Cranfield Airfield

Simply Planes Image

SEPECAT Jaguar. Photo by Bob Franklin

Cranfield Airfield situated in the heart of Bedfordshire, which was originally a World War II Aerodrome, RAF Cranfield. Cranfield is used extensively by fixed-wing and helicopter flight training organisations and used to be home to Kennet Aviation's collection of vintage aircraft.

Cranfield itself is unique as it is the home of the only English Electric Lightning T.5 (XS458) in the country, which is kept in fully taxiable condition and is owned by Russell Carpenter.

Cranfield Classic Jets Air Show 1998 - 16th August 1998

Four Hawker Hunters, Mikoyan-Gurevich PZL-Mielec SBLim-2A (MiG-15UTI) and Folland Gnat pair at Cranfield Classic Jets Air Show 1998

Midway through the air show season Cranfield opened its doors for a large variety of classic aircraft. Even though the majority of these were classic jets, there was a presence from the RAF with the Jaguar and Tornado, and also a sprinkling of vintage piston aircraft including a Spitfire, Mustang and Corsair.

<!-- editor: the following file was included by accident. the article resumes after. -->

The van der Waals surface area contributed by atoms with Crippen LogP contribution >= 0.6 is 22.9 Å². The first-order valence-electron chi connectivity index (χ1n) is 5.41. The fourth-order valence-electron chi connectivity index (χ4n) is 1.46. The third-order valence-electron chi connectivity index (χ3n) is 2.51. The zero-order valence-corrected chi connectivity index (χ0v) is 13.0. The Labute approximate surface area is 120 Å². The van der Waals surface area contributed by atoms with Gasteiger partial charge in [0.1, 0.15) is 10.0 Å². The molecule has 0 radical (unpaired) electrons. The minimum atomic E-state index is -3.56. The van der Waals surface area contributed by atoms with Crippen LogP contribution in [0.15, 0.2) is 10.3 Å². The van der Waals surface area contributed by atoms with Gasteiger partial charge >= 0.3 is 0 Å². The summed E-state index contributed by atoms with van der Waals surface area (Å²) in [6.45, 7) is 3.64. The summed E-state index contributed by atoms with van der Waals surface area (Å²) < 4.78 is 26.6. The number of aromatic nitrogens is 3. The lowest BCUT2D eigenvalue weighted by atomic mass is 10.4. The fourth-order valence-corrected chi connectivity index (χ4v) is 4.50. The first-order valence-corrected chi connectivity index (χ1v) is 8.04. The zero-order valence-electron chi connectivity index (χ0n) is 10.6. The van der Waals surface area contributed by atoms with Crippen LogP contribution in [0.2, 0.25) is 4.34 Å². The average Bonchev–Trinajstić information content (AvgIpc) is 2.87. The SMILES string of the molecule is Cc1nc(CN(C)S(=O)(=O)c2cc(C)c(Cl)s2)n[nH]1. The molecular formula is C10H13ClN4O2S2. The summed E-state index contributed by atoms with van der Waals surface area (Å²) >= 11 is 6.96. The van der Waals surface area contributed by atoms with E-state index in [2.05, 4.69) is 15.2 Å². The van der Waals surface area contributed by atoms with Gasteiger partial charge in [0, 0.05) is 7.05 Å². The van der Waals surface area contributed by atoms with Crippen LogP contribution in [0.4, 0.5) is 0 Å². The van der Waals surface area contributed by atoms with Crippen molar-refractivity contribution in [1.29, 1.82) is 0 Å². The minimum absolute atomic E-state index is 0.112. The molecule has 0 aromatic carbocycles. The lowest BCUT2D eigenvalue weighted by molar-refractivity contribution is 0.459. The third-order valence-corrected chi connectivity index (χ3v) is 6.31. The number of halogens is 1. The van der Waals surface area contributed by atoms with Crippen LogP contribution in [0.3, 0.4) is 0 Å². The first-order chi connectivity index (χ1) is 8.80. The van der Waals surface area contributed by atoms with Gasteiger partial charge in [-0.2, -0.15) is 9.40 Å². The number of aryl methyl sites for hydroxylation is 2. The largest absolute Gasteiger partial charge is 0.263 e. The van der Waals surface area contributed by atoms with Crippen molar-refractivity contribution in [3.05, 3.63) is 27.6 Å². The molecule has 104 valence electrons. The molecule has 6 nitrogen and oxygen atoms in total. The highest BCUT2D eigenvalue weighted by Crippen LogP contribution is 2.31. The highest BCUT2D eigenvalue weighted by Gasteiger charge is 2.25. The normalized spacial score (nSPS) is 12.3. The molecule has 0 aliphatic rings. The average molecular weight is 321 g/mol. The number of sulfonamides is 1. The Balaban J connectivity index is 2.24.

With a nonstop flying programme throughout the day the jets were much in evidence. With displays from the larger jets such as the MiG, Canberra and Sea Vixen, and smaller aircraft including The Gnat Pair, Venom and Jaguar. With an added bonus of a fast taxi run from Tony Hulls's Lightning T.5.

Images courtesy of Bob Franklin

Cranfield Lightnings

English Electric Lightning

When the Lightning finished flying with the RAF, businessman Arnold Glass purchased several aircraft with a view to keeping some of them airworthy. They were subsequently flown down to Cranfield and sat around on the airfield for some time, before the decision was made to scrap all but two of them.

One of these aircraft (T.5 XS452) was bought by Tony Hulls which he restored back to taxiable condition. Which subsequently was bought by Mike Beachyhead and dismantled and shipped out to South Africa, where it was rebuilt to flying condition. Tony then purchased the remaining T.5 (XS458) and brought the aircraft back into taxiable condition. The aircraft makes regular fast taxi runs down Cranfield's runway.

Images courtesy of Jon Mynard